Impact of social participation on health among middle-aged and elderly adults: Evidence from longitudinal survey data in China

Xinxin Ma, Xiangdan Piao, Takashi Oshio

Research output: Contribution to journalReview articlepeer-review

42 Citations (Scopus)


Background: Social participation (SP) is known to have a favourable impact on health. However, studies on this issue have been conducted mainly in advanced countries, and results in China have been mixed. This study examined the impact of SP on health outcomes of middle-aged and elderly adults in China, adjusted for simultaneity and heterogeneity biases. Methods: In total, 57,417 observations of 28,935 individuals obtained from the population-based, three-wave panel survey, Chinese Health and Retirement Longitudinal Study (CHARLS), conducted in 2011, 2013, and 2015 were used. The associations between one-or two-wave-lagged SP and health outcomes (mental health, self-rated health [SRH], activities of daily living [ADL], and diagnosed diseases) were examined by linear regression models. Individual-level heterogeneity was addressed by the random-effects estimation method. Results: SP was found to have a positive impact on mental health and ADL. Specifically, one-wave-lagged SP improved mental health measure (range: 10-70) by 0.820 (standard error [SE]: 0.199, p < 0.001), the basic ADL measure (range: 6-24) by 0.147 (SE: 0.043, p < 0.001), and the instrumental ADL measure (range: 5-20) by 0.159 (SE: 0.035, p < 0.001). In contrast, SP did not significantly affect SRH or diagnosed diseases. The impact of SP differed by SP type; playing Mah-jong (Chinese traditional game), chess, or cards, or going to the community club had the most favourable effect. The impact of SP on health was also greater for women than men and greater for individuals aged 60-69 years than those aged 45-59 years and aged 70 and older. Conclusions: SP had a positive, albeit selective, impact on health outcomes among middle-aged and elderly adults in China. The results suggest that policy measures to encourage these individuals to engage in SP are needed to enhance their health.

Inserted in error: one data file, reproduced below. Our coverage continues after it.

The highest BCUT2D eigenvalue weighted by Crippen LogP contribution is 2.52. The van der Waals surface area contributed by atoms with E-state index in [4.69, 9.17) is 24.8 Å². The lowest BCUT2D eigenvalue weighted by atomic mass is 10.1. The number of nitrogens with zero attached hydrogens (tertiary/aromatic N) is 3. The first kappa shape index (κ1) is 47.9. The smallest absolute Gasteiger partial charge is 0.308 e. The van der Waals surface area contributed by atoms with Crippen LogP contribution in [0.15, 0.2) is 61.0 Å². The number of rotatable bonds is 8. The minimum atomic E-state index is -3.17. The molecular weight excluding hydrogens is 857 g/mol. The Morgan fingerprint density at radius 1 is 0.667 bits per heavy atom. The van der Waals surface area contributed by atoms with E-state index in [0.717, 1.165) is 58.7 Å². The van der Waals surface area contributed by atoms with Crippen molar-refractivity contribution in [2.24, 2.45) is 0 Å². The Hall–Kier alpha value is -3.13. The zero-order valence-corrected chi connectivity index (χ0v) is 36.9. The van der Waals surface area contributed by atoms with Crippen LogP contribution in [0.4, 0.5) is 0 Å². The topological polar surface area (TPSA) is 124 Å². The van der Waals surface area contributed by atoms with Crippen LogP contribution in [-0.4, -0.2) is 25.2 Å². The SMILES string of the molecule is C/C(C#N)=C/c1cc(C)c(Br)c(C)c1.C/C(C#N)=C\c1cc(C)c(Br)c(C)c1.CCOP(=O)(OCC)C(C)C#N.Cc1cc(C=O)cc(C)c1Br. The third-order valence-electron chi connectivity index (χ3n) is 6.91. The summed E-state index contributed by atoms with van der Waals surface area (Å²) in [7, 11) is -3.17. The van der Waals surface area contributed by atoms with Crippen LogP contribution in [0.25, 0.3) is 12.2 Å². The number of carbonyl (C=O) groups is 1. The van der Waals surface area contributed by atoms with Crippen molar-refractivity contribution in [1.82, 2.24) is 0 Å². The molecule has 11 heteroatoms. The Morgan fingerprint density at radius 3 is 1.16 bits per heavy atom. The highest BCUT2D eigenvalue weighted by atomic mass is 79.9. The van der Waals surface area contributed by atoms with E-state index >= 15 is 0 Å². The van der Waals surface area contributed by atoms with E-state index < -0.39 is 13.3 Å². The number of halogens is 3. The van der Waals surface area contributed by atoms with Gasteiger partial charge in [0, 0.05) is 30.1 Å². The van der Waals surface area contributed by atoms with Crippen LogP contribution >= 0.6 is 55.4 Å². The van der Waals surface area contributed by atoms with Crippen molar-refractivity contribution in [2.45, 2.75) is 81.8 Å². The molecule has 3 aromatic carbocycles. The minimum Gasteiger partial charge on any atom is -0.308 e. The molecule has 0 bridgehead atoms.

Original languageEnglish
Article number502
JournalBMC Public Health
Issue number1
Publication statusPublished - Apr 15 2020
Externally publishedYes

All Science Journal Classification (ASJC) codes

  • Public Health, Environmental and Occupational Health


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